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Title: Essays on macroeconomic policy and inflation in lower-income countries
Author: Mumuni, Zakari
ISNI:       0000 0004 7430 3792
Awarding Body: University of Nottingham
Current Institution: University of Nottingham
Date of Award: 2018
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This thesis critically analyses the deficits-inflation nexus and inflation targeting in lower-income countries. Previous research has found a significant relationship between fiscal deficits and inflation in low-income countries, but not in high-income countries. It is shown here that the crucial factor is the quality of institutions. The relationship holds in countries with weak institutions, but not in those with strong institutions, even if their per capita GDP is quite low. The implication is that institutional improvements can enhance macroeconomic outcomes in poor countries. The robustness of the findings is tested using various measures of institutional quality. On the other hand, we provide new insights on inflation targeting (IT) in low-income countries. Previous research on inflation targeting has focused on high-income and emerging market economies since low-income countries (LICs) were slow to adopt the framework. Only recently has enough data accumulated for the performance of IT in LICs to be assessed. We show that unlike in emerging markets, in LICs IT is not been effective in reducing inflation. Weak institutions, a typical feature in LICs, do help explain this especially when we examine their role under floating exchange rate regimes. Finally, we characterise monetary policy in Ghana, one of the earliest low-income countries to adopt an IT framework, but where IT has not been very successful in reducing the levels and volatility of inflation within a modified Taylor rule. We investigate whether poor conduct of monetary policy is responsible for the poor performance of IT and find that is not. Monetary policy reaction functions are similar to those estimated for countries with successful monetary policies, and interest rates respond in the theoretically recommended way to inflation shocks.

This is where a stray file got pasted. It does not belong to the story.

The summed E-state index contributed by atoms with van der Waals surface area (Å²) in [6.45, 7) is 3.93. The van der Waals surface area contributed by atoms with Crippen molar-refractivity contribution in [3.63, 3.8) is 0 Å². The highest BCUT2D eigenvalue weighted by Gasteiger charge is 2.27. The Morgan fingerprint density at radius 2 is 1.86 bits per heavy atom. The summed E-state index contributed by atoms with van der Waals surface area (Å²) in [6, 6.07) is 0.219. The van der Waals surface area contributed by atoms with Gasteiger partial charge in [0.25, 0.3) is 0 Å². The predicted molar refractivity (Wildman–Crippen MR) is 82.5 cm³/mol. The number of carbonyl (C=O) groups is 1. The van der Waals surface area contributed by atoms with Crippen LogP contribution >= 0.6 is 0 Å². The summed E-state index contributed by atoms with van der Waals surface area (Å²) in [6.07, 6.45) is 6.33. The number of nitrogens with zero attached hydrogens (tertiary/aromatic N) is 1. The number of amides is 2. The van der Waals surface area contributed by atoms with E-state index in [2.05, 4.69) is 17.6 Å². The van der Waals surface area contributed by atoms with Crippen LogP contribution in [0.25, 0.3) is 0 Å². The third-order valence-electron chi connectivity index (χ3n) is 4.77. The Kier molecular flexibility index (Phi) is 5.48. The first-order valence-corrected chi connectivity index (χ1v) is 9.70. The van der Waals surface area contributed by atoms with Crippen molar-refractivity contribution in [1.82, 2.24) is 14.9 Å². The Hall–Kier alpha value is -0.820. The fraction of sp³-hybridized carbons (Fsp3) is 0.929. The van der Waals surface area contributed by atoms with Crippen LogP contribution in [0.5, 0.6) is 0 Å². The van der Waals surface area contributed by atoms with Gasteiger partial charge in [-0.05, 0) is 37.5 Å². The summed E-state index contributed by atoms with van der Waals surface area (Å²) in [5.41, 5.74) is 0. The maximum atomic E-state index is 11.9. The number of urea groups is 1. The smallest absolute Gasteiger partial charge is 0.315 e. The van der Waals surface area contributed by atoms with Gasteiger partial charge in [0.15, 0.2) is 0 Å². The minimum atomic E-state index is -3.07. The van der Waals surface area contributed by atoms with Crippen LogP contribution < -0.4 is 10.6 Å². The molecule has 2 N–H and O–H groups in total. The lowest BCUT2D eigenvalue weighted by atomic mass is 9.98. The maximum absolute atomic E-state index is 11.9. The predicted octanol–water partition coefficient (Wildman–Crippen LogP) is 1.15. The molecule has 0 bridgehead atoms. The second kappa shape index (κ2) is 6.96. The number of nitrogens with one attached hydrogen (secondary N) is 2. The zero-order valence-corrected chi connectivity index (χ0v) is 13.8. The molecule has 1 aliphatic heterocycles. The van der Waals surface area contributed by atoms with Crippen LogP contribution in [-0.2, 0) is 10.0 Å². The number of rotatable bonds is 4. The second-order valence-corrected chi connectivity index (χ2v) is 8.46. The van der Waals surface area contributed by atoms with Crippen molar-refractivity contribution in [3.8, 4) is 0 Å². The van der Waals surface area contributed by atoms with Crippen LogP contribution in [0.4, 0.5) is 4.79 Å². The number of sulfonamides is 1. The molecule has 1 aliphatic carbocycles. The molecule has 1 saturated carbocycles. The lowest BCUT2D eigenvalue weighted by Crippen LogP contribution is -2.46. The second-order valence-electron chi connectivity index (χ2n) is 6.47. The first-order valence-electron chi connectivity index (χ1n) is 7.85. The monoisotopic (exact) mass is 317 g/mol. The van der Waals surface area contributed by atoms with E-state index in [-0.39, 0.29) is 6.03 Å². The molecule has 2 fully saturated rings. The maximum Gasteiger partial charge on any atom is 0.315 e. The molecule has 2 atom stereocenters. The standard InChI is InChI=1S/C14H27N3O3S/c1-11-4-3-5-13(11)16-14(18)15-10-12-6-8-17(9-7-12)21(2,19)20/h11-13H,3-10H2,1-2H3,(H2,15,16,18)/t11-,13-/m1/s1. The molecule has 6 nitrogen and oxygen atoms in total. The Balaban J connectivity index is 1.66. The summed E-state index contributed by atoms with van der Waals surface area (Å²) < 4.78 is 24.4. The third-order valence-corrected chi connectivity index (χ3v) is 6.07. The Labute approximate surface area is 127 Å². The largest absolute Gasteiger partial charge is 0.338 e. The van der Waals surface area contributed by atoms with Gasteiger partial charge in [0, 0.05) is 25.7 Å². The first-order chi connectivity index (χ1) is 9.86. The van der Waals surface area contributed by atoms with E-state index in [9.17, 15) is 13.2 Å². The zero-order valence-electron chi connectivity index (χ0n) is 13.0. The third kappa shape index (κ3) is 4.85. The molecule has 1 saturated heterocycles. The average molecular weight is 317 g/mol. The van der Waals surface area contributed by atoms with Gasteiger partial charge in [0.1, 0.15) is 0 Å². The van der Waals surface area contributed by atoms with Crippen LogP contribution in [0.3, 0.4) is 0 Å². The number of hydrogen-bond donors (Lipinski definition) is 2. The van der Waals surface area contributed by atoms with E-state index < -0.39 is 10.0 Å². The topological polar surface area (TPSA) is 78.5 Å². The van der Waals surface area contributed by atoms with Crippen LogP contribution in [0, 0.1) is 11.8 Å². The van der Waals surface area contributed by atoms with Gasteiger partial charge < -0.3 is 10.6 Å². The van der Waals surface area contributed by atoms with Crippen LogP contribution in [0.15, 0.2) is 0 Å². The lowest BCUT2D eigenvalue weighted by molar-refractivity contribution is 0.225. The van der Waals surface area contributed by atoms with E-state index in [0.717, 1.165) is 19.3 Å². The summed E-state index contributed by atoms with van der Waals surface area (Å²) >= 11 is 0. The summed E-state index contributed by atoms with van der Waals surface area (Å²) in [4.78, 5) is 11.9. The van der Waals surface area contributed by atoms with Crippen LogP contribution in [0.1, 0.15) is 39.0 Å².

Supervisor: Not available Sponsor: Not available
Qualification Name: Thesis (Ph.D.) Qualification Level: Doctoral
EThOS ID:  DOI: Not available
Keywords: HG Finance